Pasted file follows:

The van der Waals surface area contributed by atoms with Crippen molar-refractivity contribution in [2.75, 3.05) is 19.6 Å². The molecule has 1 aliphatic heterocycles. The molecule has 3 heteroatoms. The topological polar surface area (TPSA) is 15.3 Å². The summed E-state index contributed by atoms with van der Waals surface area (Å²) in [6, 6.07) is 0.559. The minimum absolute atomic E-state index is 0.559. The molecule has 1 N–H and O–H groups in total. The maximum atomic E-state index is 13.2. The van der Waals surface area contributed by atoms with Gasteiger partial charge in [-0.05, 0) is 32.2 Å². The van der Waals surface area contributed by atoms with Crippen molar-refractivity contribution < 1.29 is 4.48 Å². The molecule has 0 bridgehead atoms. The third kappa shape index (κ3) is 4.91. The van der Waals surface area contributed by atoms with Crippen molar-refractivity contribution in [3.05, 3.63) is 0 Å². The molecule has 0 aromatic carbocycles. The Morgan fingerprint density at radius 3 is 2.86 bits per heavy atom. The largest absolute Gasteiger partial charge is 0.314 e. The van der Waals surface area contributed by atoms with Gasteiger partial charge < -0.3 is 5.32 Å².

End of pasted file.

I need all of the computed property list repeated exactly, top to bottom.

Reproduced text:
The van der Waals surface area contributed by atoms with Crippen molar-refractivity contribution in [2.75, 3.05) is 19.6 Å². The molecule has 1 aliphatic heterocycles. The molecule has 3 heteroatoms. The topological polar surface area (TPSA) is 15.3 Å². The summed E-state index contributed by atoms with van der Waals surface area (Å²) in [6, 6.07) is 0.559. The minimum absolute atomic E-state index is 0.559. The molecule has 1 N–H and O–H groups in total. The maximum atomic E-state index is 13.2. The van der Waals surface area contributed by atoms with Gasteiger partial charge in [-0.05, 0) is 32.2 Å². The van der Waals surface area contributed by atoms with Crippen molar-refractivity contribution < 1.29 is 4.48 Å². The molecule has 0 bridgehead atoms. The third kappa shape index (κ3) is 4.91. The van der Waals surface area contributed by atoms with Crippen molar-refractivity contribution in [3.05, 3.63) is 0 Å². The molecule has 0 aromatic carbocycles. The Morgan fingerprint density at radius 3 is 2.86 bits per heavy atom. The largest absolute Gasteiger partial charge is 0.314 e. The van der Waals surface area contributed by atoms with Gasteiger partial charge < -0.3 is 5.32 Å².